In a previous post I showed how to configure a service to allow for remote access using PowerShell Remoting. Another way of achieving the same goal is to use SSH.
SSH is capable of more than just remote access – copying files and tunneling are a few of the extra features. I’ll show how to get a SSH daemon working and how to connect to it for a remote session. I haven’t tested other features, let me know if you try anything else.
There are many SSH servers available for Windows. I will use the OpenSSH from Cygwin in this post.
The first task is to install Cygwin. It’s better to install it locally and package Cygwin in the Azure deployment package or create a zip file of the local installation and upload it to your Azure Storage account. The only extra package required is “openssh”.
There are a few steps to configure a role to run the SSH service. I’ll describe only the main ones here, refer to the sample project at the bottom of the post for a complete working example.
The default SSH port is 22 hence the role must define the following endpoint:
<Endpoints> <InputEndpoint name="SSH" protocol="tcp" port="22" localPort="22" /> </Endpoints>
2. Create a user
You need an account to log in via SSH. Since this account will also be used to run the SSH Windows Service it must be in the Administrators Group.
net user <username> <password> /add net localgroup Administrators <username> /add
3. Grant Privileges
The user account you created must have the required privileges to be used by a Windows Service. I used ntright.exe for granting the SeServiceLogonRight privilege.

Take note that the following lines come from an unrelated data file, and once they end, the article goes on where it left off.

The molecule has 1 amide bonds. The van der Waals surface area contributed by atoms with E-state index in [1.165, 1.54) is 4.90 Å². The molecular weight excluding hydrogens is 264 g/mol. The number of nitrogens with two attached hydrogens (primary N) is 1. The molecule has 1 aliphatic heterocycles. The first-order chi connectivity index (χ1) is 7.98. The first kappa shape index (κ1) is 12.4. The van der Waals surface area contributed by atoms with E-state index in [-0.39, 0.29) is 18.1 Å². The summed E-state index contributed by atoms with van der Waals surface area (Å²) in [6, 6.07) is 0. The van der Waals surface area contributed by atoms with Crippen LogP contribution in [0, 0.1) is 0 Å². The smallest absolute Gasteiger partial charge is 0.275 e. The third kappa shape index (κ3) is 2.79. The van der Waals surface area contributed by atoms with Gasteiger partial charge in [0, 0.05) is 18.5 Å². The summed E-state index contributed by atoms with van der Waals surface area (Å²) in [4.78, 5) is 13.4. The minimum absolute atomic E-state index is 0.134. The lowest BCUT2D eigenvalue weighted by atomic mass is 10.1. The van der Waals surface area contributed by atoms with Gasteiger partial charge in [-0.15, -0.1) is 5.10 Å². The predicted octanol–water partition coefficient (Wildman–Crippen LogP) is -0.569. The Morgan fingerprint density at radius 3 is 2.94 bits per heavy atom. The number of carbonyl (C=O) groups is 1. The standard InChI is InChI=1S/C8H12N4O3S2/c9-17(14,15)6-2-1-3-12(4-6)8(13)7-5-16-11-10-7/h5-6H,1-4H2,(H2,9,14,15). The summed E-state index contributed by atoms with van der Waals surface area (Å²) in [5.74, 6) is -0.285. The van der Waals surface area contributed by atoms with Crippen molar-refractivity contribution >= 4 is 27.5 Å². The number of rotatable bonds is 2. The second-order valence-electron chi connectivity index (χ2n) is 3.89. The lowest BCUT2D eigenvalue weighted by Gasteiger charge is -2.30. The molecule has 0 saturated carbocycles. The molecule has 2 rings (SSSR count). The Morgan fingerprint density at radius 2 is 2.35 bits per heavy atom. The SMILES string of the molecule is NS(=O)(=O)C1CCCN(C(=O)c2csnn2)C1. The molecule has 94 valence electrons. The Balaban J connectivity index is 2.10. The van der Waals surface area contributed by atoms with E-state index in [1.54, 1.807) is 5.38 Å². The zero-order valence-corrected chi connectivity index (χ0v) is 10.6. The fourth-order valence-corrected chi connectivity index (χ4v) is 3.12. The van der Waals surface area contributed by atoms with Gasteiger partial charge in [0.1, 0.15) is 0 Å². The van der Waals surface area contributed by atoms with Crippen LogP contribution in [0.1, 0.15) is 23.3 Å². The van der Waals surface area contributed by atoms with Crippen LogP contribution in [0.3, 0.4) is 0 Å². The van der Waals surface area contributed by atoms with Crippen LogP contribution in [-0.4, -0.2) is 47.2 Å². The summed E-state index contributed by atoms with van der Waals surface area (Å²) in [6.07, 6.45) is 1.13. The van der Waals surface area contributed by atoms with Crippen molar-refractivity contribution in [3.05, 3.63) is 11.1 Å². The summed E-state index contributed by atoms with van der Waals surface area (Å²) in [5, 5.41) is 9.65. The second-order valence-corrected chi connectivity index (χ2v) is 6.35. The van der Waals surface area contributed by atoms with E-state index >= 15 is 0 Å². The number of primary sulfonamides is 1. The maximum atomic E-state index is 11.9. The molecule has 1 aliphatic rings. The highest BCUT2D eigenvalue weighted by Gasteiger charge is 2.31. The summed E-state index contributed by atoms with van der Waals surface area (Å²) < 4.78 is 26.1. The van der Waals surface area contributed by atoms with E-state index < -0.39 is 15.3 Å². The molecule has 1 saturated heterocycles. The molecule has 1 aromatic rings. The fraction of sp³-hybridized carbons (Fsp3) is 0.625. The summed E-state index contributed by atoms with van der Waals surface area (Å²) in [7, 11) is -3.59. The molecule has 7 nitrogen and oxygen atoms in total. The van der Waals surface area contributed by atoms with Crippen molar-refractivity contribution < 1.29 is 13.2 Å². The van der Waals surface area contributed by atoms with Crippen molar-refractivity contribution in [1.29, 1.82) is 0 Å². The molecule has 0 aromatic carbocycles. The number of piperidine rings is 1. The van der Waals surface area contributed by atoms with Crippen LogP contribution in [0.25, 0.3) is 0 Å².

4. Fix Unix File Permissions
Because Cygwin was copied to the VM instead of installed the Unix permissions for a few critical files must be fixed. This must be done from within Cygwin via a script.
5. Add the New User to Cygwin
The user account you previously created must be added to the Cygwin users list. Once again this must be done from the Cygwin environment.
6. Create and Start the Service
Cygwin includes a script to configure SSH as a Windows Service – ssh-host-config. After running this script a new service will be available and can be started the regular way or using the cygrunsrv command from Cygwin. These commands must be run using the account created in step 2 .
With the SSH enabled service deployed it’s time to connect to it. Using PuTTY simply enter the DNS name of your deployment in the Host Name field:
And if you want to avoid being disconnected because of timeouts you can set PuTTY to keep a heartbeat using any value under 60 seconds:
Then opening a connection will get you access to the VM:
SSH will actually allow you to connect to a service with multiple instances. You will not be able to specify the exact instance though, every new connection will be established to any one of the instances in the service.
This project creates a service with SSH enabled. It expects to find a zip file called cygwin.zip in your storage account. The zip file should contain the Cygwin install directory (e.g. C:\Cygwin).
Before you publish the project you must edit the EnableSSH.cmd and startSSH.sh files and enter the new username and password at the top of both files. There was no easy way to share that information between the Windows batch and the Shell script so it must be entered twice. You must also edit the DownloadBlob.ps1 file and enter your storage account information in the second to last line. You will also need to enter the container name in the same line.